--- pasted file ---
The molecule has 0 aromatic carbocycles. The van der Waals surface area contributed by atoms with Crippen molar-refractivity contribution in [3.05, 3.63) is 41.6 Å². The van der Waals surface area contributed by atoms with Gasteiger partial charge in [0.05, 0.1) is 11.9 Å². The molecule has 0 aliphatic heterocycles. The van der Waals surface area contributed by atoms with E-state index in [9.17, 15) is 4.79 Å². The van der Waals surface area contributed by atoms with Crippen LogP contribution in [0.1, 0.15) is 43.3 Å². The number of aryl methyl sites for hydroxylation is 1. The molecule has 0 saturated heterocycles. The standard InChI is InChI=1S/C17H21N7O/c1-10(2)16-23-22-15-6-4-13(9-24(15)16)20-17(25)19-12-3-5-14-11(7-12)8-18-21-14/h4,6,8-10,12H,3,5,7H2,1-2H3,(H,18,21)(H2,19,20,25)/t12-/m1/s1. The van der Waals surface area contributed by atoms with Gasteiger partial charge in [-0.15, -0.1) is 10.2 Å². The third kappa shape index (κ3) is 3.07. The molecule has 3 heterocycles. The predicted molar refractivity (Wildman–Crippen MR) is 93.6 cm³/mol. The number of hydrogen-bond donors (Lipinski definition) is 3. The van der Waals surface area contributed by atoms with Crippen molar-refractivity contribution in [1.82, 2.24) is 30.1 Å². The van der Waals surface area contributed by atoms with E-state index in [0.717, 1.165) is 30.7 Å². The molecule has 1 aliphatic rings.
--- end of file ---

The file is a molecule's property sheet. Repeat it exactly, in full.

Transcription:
The molecule has 0 aromatic carbocycles. The van der Waals surface area contributed by atoms with Crippen molar-refractivity contribution in [3.05, 3.63) is 41.6 Å². The van der Waals surface area contributed by atoms with Gasteiger partial charge in [0.05, 0.1) is 11.9 Å². The molecule has 0 aliphatic heterocycles. The van der Waals surface area contributed by atoms with E-state index in [9.17, 15) is 4.79 Å². The van der Waals surface area contributed by atoms with Crippen LogP contribution in [0.1, 0.15) is 43.3 Å². The number of aryl methyl sites for hydroxylation is 1. The molecule has 0 saturated heterocycles. The standard InChI is InChI=1S/C17H21N7O/c1-10(2)16-23-22-15-6-4-13(9-24(15)16)20-17(25)19-12-3-5-14-11(7-12)8-18-21-14/h4,6,8-10,12H,3,5,7H2,1-2H3,(H,18,21)(H2,19,20,25)/t12-/m1/s1. The van der Waals surface area contributed by atoms with Gasteiger partial charge in [-0.15, -0.1) is 10.2 Å². The third kappa shape index (κ3) is 3.07. The molecule has 3 heterocycles. The predicted molar refractivity (Wildman–Crippen MR) is 93.6 cm³/mol. The number of hydrogen-bond donors (Lipinski definition) is 3. The van der Waals surface area contributed by atoms with Crippen molar-refractivity contribution in [1.82, 2.24) is 30.1 Å². The van der Waals surface area contributed by atoms with E-state index in [0.717, 1.165) is 30.7 Å². The molecule has 1 aliphatic rings.